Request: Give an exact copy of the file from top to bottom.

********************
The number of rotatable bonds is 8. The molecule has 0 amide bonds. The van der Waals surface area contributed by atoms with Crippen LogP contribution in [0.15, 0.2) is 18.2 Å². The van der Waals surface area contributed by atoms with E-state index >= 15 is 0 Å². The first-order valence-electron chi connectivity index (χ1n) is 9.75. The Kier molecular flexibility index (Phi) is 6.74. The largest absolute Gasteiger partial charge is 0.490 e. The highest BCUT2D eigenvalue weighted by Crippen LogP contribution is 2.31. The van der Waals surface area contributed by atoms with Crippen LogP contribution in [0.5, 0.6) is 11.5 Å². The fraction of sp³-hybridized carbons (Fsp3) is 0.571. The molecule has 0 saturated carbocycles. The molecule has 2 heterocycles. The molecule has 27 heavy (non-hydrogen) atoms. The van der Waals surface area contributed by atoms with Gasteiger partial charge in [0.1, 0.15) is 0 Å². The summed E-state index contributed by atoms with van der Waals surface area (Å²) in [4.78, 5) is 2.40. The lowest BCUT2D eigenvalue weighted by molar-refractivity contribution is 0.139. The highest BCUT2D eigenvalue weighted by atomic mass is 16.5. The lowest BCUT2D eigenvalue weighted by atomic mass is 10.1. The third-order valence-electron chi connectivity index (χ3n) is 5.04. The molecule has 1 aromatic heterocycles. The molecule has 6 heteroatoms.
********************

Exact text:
The number of rotatable bonds is 8. The molecule has 0 amide bonds. The van der Waals surface area contributed by atoms with Crippen LogP contribution in [0.15, 0.2) is 18.2 Å². The van der Waals surface area contributed by atoms with E-state index >= 15 is 0 Å². The first-order valence-electron chi connectivity index (χ1n) is 9.75. The Kier molecular flexibility index (Phi) is 6.74. The largest absolute Gasteiger partial charge is 0.490 e. The highest BCUT2D eigenvalue weighted by Crippen LogP contribution is 2.31. The van der Waals surface area contributed by atoms with Crippen LogP contribution in [0.5, 0.6) is 11.5 Å². The fraction of sp³-hybridized carbons (Fsp3) is 0.571. The molecule has 0 saturated carbocycles. The molecule has 2 heterocycles. The molecule has 27 heavy (non-hydrogen) atoms. The van der Waals surface area contributed by atoms with Gasteiger partial charge in [0.1, 0.15) is 0 Å². The summed E-state index contributed by atoms with van der Waals surface area (Å²) in [4.78, 5) is 2.40. The lowest BCUT2D eigenvalue weighted by molar-refractivity contribution is 0.139. The highest BCUT2D eigenvalue weighted by atomic mass is 16.5. The lowest BCUT2D eigenvalue weighted by atomic mass is 10.1. The third-order valence-electron chi connectivity index (χ3n) is 5.04. The molecule has 1 aromatic heterocycles. The molecule has 6 heteroatoms.